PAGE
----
The less said about fewer the better
The title of a recent article in The Telegraph online edition summed up the problems facing the new boss of the UK’s biggest retailer: “Tesco’s Lost Decade”.
Despite its 28% (lion’s) share of the market, the company has lost its way over the past 10 years and is now experiencing declining sales and poor credit ratings. It’s also enduring negative publicity on other issues, ranging from suppliers who feel they’re being squeezed unfairly through to disgruntled customers unhappy about their shopping experience. There are also environmentalists and other commentators grinding whatever axes they can find to attack the store.
Even wordsmiths like myself and others with a claim to expertise (or interest) in English have joined in on the act. There have been complaints about Tesco’s poor grasp of basic vocabulary and grammar, and the chief culprit is the humble sign that appears above selected checkout aisles in every store: “10 items or less”.
The first thing to say is that Tesco’s is not the only retailer using this wording… but as hinted above, the “Let’s bash Tesco’s” band-wagon is rolling, so various people are jumping on board with some word pedantry too.
The second thing to say is that the sign IS wrong – in terms of traditional grammar, at least: the word “less” should be replaced by the word “fewer”. The reason for this required change is simple – “less” refers to quantity and “fewer” to number.
Now, for many people, there’s not a lot of difference between these terms; they understand “quantity” in the same way as they understand “number” (which explains the existence – and prevalence – of the wording on the sign in the first place).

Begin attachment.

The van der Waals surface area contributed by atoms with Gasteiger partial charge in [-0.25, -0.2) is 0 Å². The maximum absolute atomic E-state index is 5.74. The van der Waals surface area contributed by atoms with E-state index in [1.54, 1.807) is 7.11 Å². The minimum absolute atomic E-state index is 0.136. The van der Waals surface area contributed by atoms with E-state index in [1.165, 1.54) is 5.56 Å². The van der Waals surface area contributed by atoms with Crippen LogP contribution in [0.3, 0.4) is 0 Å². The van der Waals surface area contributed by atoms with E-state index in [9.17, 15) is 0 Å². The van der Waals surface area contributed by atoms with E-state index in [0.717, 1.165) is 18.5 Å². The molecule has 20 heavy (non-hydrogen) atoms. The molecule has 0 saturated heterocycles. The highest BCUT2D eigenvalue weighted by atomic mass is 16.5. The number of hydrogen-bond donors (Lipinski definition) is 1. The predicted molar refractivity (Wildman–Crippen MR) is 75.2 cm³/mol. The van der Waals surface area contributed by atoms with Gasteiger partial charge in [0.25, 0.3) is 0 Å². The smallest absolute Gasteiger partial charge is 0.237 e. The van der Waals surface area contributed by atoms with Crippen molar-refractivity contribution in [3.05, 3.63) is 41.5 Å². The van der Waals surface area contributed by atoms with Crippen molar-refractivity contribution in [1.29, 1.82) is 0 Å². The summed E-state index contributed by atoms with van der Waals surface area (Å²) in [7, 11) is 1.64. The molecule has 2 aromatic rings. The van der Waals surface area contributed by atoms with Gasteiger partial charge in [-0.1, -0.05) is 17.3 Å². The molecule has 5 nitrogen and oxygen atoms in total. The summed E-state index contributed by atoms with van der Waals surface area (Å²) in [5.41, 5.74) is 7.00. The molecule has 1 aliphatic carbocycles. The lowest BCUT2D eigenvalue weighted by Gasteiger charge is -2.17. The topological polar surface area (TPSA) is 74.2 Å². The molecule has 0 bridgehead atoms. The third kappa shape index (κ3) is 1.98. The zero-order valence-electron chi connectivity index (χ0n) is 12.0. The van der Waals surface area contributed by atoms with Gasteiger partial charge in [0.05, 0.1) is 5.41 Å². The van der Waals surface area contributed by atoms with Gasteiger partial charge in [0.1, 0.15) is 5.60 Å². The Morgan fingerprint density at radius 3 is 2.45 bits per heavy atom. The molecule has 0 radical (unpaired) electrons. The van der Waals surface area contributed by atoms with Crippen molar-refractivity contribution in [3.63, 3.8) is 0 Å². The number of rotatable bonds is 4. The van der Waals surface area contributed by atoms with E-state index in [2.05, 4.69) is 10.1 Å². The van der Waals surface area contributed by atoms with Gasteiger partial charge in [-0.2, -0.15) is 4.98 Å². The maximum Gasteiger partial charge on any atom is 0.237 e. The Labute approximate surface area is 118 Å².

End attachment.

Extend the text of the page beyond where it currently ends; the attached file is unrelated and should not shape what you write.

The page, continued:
So the best way to recognise the distinction between the two words is to cite a different example. The style guide gurus William Strunk Jr. and E.B. White (aka “Strunk & White”) provide a great one in their classic reference book “The Elements of Style“:
“His troubles are less than mine” means “His troubles are not so great as mine” (where “less” refers to quantity, or degree). In contrast, “His troubles are fewer than mine” means “His troubles are not so numerous as mine” (“fewer” referring to the number of troubles).
See the difference now?
If you believe it’s important to abide by the traditional rules of grammar, then the use of “less” in the sign may irk you… but probably not stop you from shopping at Tesco’s (although some of the other issues mentioned above might have that effect).
However, your own organisation may well be subject to different rules of engagement – assuming it isn’t the size of the retail giant. In other words, when similar errors creep into your company’s communications, the effects may be more serious and detrimental to the success of your business.
So, a spelling mistake or grammatical mis-step may cause a client (or prospect) to pause for a moment and (re)consider your organisation’s attention to detail. Frequent or obvious mistakes may cause them to question your intelligence and educational background (even though these may not be relevant to the product or service you’re hoping to offer).
This means that getting the words (and grammar) correct can play an important part in helping you win – and retain – business.
If you’re unsure about getting these things right, then RichWords is happy to provide you with advice and training, as well as originate and/or edit texts – just email email@example.com to find out more.
You see, every little bit helps…
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